Can Anyone Clip Byrd Scholarships' Wings?

Once again, a president is trying to get rid of a “small” scholarship program tucked away in the Department of Education. And once again, the attempt is likely to be futile.

 In another indication of how broken the budget process is, Republicans and Democrats alike have tried to eliminate this $42 million program, first established in the mid-1980s--only to see it funded year after year. The problem seems to be the program’s name: “The Robert C. Byrd Honors Scholarship Program.”

So far, it’s been impossible to eliminate the program, named after the longtime chairman of the Senate Appropriations Committee. House Republicans tried; so did President George W. Bush and now Obama is trying to dump the program for a second year. The Robert Byrd program sends money to states to fund $1,500 merit-based scholarships for students. The administration argues that the grants are available to only a small "elite" group of students, who would likely be able to go to college even if they did not receive the scholarships.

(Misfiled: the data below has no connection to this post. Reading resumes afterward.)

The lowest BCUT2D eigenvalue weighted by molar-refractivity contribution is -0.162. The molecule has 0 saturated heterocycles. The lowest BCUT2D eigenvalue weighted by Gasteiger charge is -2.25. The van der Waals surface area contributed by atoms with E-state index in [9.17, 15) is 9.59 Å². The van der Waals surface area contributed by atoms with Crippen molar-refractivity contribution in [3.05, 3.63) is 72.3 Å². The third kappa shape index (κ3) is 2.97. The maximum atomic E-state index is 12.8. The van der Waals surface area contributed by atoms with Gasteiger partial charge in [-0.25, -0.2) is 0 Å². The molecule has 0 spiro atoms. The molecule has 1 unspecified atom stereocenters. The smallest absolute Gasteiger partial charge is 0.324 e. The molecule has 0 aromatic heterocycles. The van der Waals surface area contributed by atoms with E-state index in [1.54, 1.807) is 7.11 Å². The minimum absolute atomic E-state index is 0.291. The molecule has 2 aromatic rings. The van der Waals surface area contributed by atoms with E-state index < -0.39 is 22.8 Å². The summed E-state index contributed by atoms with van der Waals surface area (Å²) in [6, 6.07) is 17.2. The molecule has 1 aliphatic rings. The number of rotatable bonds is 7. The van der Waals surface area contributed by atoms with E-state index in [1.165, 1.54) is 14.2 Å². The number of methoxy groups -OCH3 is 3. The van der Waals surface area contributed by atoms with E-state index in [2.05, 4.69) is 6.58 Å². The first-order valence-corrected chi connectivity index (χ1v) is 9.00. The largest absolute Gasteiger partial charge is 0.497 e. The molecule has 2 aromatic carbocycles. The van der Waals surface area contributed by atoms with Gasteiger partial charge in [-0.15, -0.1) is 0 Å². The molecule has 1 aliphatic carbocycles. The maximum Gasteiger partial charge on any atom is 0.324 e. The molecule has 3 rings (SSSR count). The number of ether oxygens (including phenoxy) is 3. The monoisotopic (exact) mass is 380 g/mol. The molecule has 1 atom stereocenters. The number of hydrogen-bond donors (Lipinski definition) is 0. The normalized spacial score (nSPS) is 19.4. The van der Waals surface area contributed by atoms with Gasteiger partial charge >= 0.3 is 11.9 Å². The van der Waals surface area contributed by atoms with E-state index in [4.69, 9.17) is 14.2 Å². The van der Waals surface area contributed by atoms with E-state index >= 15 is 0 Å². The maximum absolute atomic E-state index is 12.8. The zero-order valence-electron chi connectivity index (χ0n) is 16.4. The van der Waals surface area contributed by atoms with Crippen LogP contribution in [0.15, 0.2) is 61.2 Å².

Not only have lawmakers and presidents failed to slash the program, but in 2009, Congress went so far as to create another scholarship named after Byrd’s late wife, Erma. The Erma Byrd Scholarship Program provides scholarships to student “pursuing a course of study that will lead to a career in industrial health and safety occupations, including mine safety.” It received $1.5 million in Fiscal Year 2010.

Congress must get serious about cutting the deficit and gaining control of the soaring federal debt. Every program and parochial interest must be on the table. And that means that policymakers will have to resist the temptation to respond every time someone like Byrd cries foul when a pet project is targeted.